Pot legalization is coming, but no amnesty for past convictions

The federal government plans on legalizing marijuana next year, but has no plans to forgive current convictions.

The federal government has finally tabled a number of bills outlining its long-awaited plans to legalize marijuana possession and consumption. However, while the bills, if passed in their current form, will make marijuana legal in the country by mid-2018, there is no plan in place to provide amnesty to those who have already been convicted under laws that the government itself acknowledges are unfair. In fact, as CBC News reports, current laws against marijuana possession will continue to be enforced, potentially saddling many Canadians with a criminal record that could jeopardize their futures.

What's in the legalization plan?

It is important to know that the plan to legalize marijuana is, at the moment, just that: a plan. While two bills, C-45 and C-46, have been tabled in Parliament that would legalize and setup a regulatory framework for marijuana, they have not yet become law. Nonetheless, if they do become law they would make it legal for anyone 18 years of age or older in Canada to buy and possess marijuana, although provinces would have the authority to increase that age in their jurisdictions. The maximum amount that adults would be allowed to possess would be 30 grams of dried cannabis and four cannabis plants for personal use. As the Globe and Mail reports, at first only fresh and dried cannabis, cannabis oil, and seeds and plants would be legal. Marijuana in edible forms would remain prohibited, with plans to legalize them at an unspecified future date.

New criminal penalties

While marijuana possession would be legalized, criminal penalties for some marijuana-related offences would actually increase. Fines and jail sentences would be raised for anybody who sells marijuana to youths, with a maximum jail sentence of 14 years. Furthermore, just a small amount of THC in one's blood could result in a large fine for drivers, while larger amounts of THC could lead to jail sentences of up to 10 years.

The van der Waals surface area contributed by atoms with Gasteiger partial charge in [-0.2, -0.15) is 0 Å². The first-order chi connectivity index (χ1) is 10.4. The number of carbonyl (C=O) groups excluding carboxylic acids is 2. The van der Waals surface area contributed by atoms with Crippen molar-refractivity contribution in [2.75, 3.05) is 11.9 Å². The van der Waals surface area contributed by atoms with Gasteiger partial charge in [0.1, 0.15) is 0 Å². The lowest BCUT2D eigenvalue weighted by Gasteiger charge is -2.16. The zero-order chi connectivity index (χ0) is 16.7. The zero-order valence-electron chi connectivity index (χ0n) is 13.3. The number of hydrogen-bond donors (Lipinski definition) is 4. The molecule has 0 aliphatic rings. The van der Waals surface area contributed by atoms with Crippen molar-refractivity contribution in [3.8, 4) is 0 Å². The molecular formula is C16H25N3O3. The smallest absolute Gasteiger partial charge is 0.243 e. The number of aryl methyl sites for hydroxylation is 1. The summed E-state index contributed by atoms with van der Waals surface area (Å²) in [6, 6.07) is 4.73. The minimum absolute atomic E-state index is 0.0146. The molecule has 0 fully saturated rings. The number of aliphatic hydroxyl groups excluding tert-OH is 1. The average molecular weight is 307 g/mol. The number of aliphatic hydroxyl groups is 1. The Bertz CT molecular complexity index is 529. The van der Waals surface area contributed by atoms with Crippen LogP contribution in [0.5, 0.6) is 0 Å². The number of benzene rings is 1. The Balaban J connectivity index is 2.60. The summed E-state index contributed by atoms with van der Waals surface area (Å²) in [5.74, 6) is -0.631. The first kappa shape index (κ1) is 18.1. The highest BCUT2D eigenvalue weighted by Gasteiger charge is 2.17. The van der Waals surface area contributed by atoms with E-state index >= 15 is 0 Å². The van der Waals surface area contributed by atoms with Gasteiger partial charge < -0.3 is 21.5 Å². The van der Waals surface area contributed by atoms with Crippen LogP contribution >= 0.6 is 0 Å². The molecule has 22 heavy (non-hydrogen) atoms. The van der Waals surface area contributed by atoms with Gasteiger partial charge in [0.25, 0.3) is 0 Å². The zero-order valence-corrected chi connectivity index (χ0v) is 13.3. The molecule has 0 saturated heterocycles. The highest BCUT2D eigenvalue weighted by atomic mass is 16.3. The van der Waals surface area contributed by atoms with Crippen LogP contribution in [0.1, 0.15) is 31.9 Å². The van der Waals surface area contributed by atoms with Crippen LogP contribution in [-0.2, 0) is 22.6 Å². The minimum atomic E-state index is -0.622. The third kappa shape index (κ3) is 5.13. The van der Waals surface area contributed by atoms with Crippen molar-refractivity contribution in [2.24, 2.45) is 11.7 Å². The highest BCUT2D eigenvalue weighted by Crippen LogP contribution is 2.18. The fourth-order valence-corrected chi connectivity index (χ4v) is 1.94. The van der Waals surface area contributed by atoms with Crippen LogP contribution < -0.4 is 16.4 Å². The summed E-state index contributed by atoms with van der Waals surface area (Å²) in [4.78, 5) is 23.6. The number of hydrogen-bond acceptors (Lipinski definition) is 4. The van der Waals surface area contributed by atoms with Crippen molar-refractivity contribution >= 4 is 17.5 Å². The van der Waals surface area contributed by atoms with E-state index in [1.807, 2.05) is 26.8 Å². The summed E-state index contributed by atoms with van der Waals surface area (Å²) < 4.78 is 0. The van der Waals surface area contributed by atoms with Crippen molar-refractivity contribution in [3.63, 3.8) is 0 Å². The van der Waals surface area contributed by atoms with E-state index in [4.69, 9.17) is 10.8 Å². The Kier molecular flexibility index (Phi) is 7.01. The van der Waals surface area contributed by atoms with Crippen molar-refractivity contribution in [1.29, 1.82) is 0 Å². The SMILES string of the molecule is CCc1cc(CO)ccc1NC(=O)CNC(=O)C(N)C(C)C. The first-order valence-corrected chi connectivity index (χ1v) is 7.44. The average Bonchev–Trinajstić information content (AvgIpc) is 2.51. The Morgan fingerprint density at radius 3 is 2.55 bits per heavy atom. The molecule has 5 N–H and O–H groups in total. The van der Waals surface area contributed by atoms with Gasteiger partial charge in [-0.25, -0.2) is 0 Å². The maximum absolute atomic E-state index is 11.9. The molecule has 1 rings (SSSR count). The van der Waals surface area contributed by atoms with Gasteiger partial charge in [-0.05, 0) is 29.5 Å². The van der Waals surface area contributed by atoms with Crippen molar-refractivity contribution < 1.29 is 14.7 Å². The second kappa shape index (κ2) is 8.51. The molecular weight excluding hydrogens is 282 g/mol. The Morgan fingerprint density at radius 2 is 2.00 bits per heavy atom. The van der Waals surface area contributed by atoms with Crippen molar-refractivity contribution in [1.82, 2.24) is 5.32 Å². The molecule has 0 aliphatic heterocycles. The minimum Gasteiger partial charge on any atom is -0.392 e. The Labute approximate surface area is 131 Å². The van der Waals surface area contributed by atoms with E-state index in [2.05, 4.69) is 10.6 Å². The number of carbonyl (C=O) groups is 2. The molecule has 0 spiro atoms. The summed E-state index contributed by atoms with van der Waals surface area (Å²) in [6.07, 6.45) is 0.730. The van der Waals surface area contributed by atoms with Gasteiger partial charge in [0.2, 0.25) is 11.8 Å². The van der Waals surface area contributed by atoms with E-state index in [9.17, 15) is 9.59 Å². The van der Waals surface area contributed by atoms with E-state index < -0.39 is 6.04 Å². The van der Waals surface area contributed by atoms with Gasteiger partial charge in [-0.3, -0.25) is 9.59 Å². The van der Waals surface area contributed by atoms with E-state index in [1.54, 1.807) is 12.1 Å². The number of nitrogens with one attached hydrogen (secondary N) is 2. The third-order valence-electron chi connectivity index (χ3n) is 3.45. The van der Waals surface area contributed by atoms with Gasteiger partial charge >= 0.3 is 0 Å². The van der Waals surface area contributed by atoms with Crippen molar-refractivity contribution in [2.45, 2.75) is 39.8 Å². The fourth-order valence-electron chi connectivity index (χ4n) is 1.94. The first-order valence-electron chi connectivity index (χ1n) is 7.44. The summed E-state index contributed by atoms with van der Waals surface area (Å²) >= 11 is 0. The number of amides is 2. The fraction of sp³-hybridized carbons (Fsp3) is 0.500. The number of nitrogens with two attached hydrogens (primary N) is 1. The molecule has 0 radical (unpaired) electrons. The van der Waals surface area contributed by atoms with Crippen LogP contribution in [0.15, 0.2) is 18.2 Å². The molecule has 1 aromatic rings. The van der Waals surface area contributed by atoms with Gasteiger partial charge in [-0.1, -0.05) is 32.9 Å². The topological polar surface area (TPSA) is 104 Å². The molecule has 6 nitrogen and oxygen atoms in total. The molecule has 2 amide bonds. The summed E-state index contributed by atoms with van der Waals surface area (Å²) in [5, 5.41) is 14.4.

No amnesty for current convictions

Despite the fact that the federal government acknowledges that current prohibitions against marijuana are unfair, it has nonetheless vowed to continue enforcing those laws until marijuana is legalized next year. Furthermore, there is no plan to provide amnesty for individuals who have criminal convictions for marijuana-related offences that will soon no longer be illegal. Because a criminal record can make it difficult to get a job, the fact that convictions for marijuana offences will be allowed to stand has led to criticisms that legalization efforts don't go far enough to address the harm caused by current marijuana laws.

Legal help for drug offences

All the talk about marijuana legalization can lead many people to assume that police are no longer taking marijuana-related offences seriously. However, as the above article shows, marijuana is something that can still land people in plenty of legal trouble. Anybody who has been charged with a drug crime needs to contact a criminal defence lawyer immediately. An experienced lawyer can help individuals understand what options they have, including whether they may be able to get the charges against them dropped or their sentences reduced.